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Sewing machines still sought after for rarity

July 29, 2018

Collectible machines made after 1870 tend to be machines depicting intricate designs. Many manufacturers tried to outdo one another in shapes and quality of the cabinet or machine.

In the mid 1850s, America stretched its influence from sea to shining sea.

They were conquering new frontiers, slavery became challenged and the world was readying itself to move into the industrial revolution. Throughout these times homemakers were using needle and thread to dress their homes and family.

Though the world events would affect them deeply so would the invention of the menial sewing machine.

Who first invented the sewing machine is up for debate. Most experts agree on German-born Charles Weisenthal who first patented a sewing device in 1755 England. There seems to have been no physical example made from his patent.

Thirty some years later, Thomas Saint received credit for the first actual sewing machine. From this point forward numerous inventors entered the fray and it became quite confusing as to who invented what.

In America, there were many patent applications and lawsuits flying over who was the first to come up with this mechanical wonder. Eventually the majority of the participants settled their differences and sewing machines for public use were produced in the 1850s.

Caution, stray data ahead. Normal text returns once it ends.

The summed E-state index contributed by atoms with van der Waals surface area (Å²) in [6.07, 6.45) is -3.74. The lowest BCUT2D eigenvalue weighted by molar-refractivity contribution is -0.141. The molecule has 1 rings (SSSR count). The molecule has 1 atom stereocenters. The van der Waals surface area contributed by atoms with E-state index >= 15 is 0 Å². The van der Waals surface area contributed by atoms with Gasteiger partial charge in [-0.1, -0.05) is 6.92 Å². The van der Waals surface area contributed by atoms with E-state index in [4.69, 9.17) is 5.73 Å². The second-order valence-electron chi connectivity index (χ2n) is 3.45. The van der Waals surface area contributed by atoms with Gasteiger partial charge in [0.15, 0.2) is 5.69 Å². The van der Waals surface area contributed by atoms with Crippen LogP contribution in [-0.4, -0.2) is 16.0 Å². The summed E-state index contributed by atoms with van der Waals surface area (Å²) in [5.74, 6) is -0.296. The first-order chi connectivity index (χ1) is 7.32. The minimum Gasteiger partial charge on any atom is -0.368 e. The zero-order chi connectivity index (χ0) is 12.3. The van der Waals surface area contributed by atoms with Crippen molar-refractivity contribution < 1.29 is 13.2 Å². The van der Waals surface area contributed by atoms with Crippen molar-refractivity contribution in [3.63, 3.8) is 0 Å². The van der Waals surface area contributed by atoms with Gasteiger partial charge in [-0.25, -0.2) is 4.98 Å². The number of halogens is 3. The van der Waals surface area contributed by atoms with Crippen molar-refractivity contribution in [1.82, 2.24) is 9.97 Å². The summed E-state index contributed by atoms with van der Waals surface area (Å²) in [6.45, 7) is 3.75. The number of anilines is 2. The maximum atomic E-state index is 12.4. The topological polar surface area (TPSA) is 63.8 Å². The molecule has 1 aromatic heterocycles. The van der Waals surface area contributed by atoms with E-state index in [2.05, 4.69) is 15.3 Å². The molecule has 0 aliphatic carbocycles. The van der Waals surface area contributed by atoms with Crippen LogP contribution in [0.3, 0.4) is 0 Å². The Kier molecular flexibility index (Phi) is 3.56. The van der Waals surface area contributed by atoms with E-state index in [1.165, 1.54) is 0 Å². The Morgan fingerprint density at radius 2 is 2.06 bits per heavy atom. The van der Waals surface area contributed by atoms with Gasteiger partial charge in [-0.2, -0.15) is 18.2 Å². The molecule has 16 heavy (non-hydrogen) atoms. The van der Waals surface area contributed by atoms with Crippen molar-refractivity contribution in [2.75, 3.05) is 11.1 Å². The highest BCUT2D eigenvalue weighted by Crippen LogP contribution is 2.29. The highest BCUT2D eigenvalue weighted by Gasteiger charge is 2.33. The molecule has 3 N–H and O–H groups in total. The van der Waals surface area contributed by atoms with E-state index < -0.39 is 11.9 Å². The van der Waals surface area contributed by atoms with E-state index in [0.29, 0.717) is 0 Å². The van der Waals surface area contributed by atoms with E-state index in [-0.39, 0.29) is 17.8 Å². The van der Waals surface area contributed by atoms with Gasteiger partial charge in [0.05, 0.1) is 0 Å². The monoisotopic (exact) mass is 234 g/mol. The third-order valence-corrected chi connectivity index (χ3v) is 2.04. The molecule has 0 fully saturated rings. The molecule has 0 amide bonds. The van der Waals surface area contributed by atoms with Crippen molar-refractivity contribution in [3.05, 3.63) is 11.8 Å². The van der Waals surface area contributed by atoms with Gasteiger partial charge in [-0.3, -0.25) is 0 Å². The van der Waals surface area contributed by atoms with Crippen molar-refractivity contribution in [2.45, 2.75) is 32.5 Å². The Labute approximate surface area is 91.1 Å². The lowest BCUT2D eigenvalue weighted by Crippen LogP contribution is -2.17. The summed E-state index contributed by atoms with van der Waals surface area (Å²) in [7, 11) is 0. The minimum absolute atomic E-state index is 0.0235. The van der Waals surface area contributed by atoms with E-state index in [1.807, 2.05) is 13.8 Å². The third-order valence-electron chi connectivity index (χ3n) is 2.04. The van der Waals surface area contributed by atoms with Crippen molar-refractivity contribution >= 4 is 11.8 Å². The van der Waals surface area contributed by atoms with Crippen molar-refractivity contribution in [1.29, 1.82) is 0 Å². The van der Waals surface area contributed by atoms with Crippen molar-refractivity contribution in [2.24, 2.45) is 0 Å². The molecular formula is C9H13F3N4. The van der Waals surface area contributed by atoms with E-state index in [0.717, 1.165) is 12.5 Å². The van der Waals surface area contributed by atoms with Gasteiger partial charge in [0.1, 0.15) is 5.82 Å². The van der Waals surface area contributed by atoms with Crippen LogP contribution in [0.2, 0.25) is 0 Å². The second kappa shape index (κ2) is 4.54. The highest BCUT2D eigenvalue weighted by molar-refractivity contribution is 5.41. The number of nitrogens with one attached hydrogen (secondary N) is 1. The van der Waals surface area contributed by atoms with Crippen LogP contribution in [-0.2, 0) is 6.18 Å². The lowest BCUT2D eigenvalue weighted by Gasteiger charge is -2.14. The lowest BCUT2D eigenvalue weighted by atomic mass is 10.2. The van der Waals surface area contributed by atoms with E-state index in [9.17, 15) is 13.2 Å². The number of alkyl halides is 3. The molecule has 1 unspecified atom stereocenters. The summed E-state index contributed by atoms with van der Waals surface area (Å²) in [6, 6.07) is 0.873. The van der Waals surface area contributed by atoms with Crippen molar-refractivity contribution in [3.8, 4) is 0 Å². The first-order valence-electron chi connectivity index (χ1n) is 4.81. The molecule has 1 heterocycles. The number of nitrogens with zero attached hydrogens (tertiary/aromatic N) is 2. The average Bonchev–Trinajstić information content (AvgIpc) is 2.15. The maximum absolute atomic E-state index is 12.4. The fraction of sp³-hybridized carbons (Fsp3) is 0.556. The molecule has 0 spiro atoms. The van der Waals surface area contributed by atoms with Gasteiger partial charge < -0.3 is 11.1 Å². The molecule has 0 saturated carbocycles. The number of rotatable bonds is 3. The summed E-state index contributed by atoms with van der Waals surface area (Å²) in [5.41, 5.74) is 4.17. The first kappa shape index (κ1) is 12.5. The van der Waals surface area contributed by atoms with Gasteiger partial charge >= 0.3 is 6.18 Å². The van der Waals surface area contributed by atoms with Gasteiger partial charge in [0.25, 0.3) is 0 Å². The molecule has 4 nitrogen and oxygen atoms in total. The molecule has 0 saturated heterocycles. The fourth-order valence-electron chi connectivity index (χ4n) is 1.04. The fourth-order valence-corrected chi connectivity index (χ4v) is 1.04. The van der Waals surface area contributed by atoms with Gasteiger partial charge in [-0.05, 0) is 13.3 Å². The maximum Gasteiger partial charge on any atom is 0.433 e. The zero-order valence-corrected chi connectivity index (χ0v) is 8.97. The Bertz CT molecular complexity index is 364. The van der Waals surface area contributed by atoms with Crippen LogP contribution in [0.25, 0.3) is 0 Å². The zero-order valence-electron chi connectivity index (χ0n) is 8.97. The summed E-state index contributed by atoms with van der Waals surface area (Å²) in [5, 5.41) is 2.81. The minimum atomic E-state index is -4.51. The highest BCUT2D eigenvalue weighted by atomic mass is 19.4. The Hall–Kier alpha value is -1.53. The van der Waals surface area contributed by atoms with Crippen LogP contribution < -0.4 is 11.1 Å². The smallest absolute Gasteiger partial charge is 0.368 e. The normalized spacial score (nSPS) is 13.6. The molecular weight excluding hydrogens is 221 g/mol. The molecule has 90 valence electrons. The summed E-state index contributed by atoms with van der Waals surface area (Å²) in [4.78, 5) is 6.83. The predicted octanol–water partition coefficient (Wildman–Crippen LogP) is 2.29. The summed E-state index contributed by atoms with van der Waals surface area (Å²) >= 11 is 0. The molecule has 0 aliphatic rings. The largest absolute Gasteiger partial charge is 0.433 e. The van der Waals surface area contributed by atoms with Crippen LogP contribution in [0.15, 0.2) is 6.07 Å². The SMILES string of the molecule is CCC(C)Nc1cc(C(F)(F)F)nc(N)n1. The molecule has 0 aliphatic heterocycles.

Because the strangle hold on the market by several producers, including Isaac Singer, machines were priced too high and just out of reach of the middle class. In the 1870s, the original patents expired and sewing machines were mass produced in American.

Collectible machines made after 1870 tend to be machines depicting intricate designs. Many manufacturers tried to outdo one another in shapes and quality of the cabinet or machine.

For example, one of the machines made by Kimball & Morton that was shaped like a lion would be a true treasure worth thousands of dollars.

The value of the old treadle sewing machines and their electric descendants are all over the place. There were so many of them produced, the price for most antique machines made after 1870 is limited, unless they are a rarity. One way of telling the value of a machine is to check its serial number, regardless of the maker.

The lower the number the better — two-digit, three-digit, four digit and even a few five-digit numbers — would point to value. From here one should research the machine’s maker and value. Condition is always a factor and some makers are more desirable than others.

Jean McClelland writes about antiques and collectibles for The Herald-Dispatch.

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